Raft
by Larry Tritten

From out of space came a slender, cylindrical space vessel, half a mile long, hurtling at a skewed angle. Its metallic fuselage bore scores of concave impressions, as if a vast mailed fist had hammered along its length, and it seemed to be falling. As it fell, in what appeared to be a listless way, dark incandescent red and orange colors limned its shape.

Against a universe alight with placid starlight it was an aberrant sight.

An observer would have known immediately that here was a tragedy, a rare drama being played out against the endless dazzle of countless suns reduced to points of white light, impartial and ubiquitous. The craft moved, fell, as swiftly as a meteor, the hot colors burning it with increasing brightness.

And then, falling like a meteor that burns more greatly upon entering an atmosphere, it exploded. Vast involuted peals of radiant light consumed the vessel and for hundreds of miles around it there was turbulence, an inflammatory spectacle, floral in appearance, reducing the quiet drama of mere distant starlight to momentary insignificance.

In the nebulous wake of the explosion great shards of metal detritus careened errantly through space. Then, soon after, a transparent cube the size of a small room went on falling through the void. Inside it an observer would have seen a man-being and a small quadruped beast, both agitated and apparently crying.

The cube's velocity slowed, slowing more and more until it seemed almost balletic in its motion, delicate, seeming to waft. The man put his hands against the side of the cube, staring out at space and its stars like a wilderness of chandeliers. The small beast ran about, making frightened sounds. The man stared out of the cube for a long while, and then, overcome by the exhaustion of his ordeal, eased away from the side of the cube and lay down on his back with his limbs extended.

Presently the beast calmed down, then went to the man and began to lick his face, an action the man tried to fend off with a flailing of one hand. But when the beast persisted, he reached out suddenly and swept it in an embrace, holding it tightly but gently. Minutes passed during which neither being moved discernibly. Several minutes later the man released the beast, looking out into space as if in confusion.

The man wore a tight-fitting yellow suit, the pockets of which he began to examine, taking out of them, one after another, a small notebook, a felt-tipped pen, some coins, a chain holding a number of keys and a wallet. He put the items on the bottom of the cube and appraised them, smiling now enigmatically. The beast approached the items, probing at them with its muzzle. It walked erratically, as if its legs were weak or injured. The man noticed this, and reached out to stroke its head. Then he opened the wallet and removed a series of photographs, arranging them in a row on the bottom of the cube.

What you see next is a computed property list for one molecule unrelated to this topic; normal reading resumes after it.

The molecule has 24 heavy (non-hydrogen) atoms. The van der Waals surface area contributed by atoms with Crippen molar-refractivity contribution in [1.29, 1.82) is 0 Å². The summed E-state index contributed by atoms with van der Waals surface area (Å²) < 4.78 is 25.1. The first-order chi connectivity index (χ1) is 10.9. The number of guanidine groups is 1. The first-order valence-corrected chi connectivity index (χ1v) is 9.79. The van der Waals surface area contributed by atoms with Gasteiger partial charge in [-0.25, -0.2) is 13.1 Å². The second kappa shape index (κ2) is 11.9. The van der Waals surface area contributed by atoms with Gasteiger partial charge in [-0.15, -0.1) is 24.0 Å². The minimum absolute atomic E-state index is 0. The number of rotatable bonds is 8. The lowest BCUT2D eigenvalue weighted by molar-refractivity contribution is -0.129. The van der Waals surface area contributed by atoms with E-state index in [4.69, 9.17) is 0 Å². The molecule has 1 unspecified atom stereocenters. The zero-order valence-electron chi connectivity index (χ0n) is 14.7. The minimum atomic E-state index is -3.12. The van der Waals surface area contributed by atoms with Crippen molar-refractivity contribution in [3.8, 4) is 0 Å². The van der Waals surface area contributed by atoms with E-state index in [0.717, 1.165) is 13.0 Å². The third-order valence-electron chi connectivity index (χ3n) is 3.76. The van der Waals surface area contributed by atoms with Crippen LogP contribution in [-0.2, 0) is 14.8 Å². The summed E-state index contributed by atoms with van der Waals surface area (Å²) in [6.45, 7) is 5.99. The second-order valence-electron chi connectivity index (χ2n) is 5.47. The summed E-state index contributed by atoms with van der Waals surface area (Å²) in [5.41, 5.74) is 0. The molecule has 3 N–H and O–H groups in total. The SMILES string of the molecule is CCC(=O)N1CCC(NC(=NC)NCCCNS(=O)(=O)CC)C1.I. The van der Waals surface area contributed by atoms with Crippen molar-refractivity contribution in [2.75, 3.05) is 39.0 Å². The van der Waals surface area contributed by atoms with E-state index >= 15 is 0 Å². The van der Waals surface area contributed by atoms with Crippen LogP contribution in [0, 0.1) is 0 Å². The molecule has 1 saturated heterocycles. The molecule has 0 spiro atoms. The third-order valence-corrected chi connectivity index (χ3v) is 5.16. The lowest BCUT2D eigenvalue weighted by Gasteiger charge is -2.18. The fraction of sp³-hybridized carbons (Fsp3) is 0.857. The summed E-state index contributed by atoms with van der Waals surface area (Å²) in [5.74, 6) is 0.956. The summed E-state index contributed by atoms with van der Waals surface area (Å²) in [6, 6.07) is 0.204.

Shaking his head, he seemed to begin to cry again, although there were no tears, just a grieved expression so great it seemed carved into his features.

After a while, the man stood up and walked to one end of the cube, then back to the other end, touching its side tentatively, looking out. Space abounded with stars, stars that seemed to descend all around the two beings like a cosmic snowfall. The man watched them for a long time before lying down again, on his side, the beast moving to lie beside him.

They remained motionless for an hour or so, then the man stirred, got to his feet, and went to one end of the cube. He opened a compartment there, taking out half a dozen small packets that he put on the bottom of the cube through which thousands of distant stars shone. He tore open the top of one of the packets and poured some pellets of food into his palm, shaking more of them onto the bottom of the cube for the beast, which moved wobblingly toward them and devoured them hungrily.

He ate slowly, and when he was finished tossed the empty packet to the other end of the cube. He sat for a while, stroking the beast's head. Shortly the man rolled over and lay quietly, sleeping. The beast curled up beside him and followed his example. An hour later, the man sat up, glancing about as if bewildered by his surroundings. He stood up, and the beast stirred and also got to its feet. The man put his palms against the side of the cube and stared out with a longing expression, as if he discovered himself, to his dismay, inside a cage.

The cube moved through a sea of black space aglow with the white fire of stars visible through all of its surfaces, everywhere. Suddenly the man broke into a sort of impromptu promenading dance step, waving his arms, grinning, prancing about with the small beast following him waveringly at every motion and turn. He danced oddly and comically for half a minute. Then suddenly he collapsed, sinking to the bottom of the cube, where he arranged himself sitting in a crosslegged posture, his head pressed down into his hands.